Right now, Multnomah County is able to process about $57 million in emergency rent assistance, using federal funds, local funds and resources from the Metro Supportive Housing Services Measure. But with need in the community growing at the same time as COVID-19 protections are expiring, program leaders said they need approximately $14.3 million more to meet rent assistance needs through the rest of the fiscal year.

Chair Deborah Kafoury pledged to look into closing the current funding gap when the County receives its next budget forecast this fall.

“We are looking at all of our revenue collection as we approach the fall forecast,” Chair Kafoury said. “Closing that $14 million gap, that is definitely a very, very high priority for me.”

Renter protections expire despite unmet need

The economic upheaval created by the COVID-19 pandemic exacerbated housing instability for many households, particularly those from communities of color.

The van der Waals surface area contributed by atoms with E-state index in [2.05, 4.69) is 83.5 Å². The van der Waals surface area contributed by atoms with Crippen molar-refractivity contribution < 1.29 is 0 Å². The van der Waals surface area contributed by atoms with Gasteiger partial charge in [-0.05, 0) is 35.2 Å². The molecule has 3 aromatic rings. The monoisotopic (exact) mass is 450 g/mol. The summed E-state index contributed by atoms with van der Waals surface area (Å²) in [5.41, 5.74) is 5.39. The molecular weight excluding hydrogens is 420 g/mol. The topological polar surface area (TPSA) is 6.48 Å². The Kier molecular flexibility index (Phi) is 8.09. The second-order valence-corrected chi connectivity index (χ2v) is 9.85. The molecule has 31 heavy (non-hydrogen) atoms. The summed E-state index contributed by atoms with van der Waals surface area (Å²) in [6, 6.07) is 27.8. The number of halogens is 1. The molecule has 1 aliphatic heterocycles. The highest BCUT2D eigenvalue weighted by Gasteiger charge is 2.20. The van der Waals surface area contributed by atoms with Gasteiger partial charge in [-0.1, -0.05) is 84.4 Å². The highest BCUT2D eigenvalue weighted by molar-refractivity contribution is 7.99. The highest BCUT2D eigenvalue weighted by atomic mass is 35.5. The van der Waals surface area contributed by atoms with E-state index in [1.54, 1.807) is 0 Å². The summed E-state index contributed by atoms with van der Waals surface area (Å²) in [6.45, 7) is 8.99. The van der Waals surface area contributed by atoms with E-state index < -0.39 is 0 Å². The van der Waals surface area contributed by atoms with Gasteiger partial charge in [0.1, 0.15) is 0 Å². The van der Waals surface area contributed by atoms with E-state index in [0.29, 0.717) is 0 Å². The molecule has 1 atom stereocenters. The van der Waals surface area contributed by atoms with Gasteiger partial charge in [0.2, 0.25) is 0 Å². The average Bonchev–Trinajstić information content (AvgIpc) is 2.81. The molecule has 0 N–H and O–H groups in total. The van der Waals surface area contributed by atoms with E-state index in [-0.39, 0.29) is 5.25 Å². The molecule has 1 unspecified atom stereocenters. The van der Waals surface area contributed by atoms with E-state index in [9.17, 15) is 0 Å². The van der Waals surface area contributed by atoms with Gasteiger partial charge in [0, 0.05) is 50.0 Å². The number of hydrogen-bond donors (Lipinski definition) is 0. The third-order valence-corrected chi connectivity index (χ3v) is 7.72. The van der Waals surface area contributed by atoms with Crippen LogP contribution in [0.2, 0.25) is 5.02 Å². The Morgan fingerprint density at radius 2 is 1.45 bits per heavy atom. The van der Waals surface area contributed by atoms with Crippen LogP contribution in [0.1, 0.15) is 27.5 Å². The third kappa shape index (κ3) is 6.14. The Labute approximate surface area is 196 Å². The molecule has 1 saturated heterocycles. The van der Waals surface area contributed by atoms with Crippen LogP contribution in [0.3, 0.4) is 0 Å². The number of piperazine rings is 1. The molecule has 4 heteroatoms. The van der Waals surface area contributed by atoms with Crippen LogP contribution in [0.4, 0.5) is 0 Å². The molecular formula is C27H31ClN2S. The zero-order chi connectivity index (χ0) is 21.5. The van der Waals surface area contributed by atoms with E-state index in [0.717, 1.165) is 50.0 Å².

But through the first two years of the pandemic, state and local eviction renter protections and eviction moratoria played critical roles in helping households stay in their homes and prevented large-scale homelessness. Those protections have since lapsed. 

“The pandemic surfaced challenges for renters and disparities that did not begin with the pandemic, nor will it end [with the pandemic], especially for communities of color who are hardest hit,” said Peggy Samolinski, who directs the Department of County Human Services’ Youth and Family Services Division.

Nearly 13,000 households received rent assistance between July 2021 and June 2022a total of $77.3 million rent assistance distributed among them. Of those households, 33% had a 10-day eviction notice. Nearly 80% of recipients were Black, Indigenous and other people of color.